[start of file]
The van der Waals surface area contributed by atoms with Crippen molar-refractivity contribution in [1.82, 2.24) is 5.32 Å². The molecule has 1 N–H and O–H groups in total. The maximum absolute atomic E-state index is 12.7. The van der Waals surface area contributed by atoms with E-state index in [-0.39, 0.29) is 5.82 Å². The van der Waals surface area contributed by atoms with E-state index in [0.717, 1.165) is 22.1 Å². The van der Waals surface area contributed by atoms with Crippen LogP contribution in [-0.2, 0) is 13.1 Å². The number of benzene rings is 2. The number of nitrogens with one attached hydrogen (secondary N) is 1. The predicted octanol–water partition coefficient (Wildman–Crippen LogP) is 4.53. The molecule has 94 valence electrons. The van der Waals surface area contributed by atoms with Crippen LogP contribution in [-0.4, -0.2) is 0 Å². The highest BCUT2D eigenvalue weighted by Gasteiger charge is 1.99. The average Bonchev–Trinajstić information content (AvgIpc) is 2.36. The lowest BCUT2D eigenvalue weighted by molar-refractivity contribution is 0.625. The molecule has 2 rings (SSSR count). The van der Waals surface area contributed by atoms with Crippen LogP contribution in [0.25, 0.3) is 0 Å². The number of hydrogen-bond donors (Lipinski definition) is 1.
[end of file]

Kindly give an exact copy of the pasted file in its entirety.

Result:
The van der Waals surface area contributed by atoms with Crippen molar-refractivity contribution in [1.82, 2.24) is 5.32 Å². The molecule has 1 N–H and O–H groups in total. The maximum absolute atomic E-state index is 12.7. The van der Waals surface area contributed by atoms with E-state index in [-0.39, 0.29) is 5.82 Å². The van der Waals surface area contributed by atoms with E-state index in [0.717, 1.165) is 22.1 Å². The van der Waals surface area contributed by atoms with Crippen LogP contribution in [-0.2, 0) is 13.1 Å². The number of benzene rings is 2. The number of nitrogens with one attached hydrogen (secondary N) is 1. The predicted octanol–water partition coefficient (Wildman–Crippen LogP) is 4.53. The molecule has 94 valence electrons. The van der Waals surface area contributed by atoms with Crippen LogP contribution in [-0.4, -0.2) is 0 Å². The highest BCUT2D eigenvalue weighted by Gasteiger charge is 1.99. The average Bonchev–Trinajstić information content (AvgIpc) is 2.36. The lowest BCUT2D eigenvalue weighted by molar-refractivity contribution is 0.625. The molecule has 2 rings (SSSR count). The van der Waals surface area contributed by atoms with Crippen LogP contribution in [0.25, 0.3) is 0 Å². The number of hydrogen-bond donors (Lipinski definition) is 1.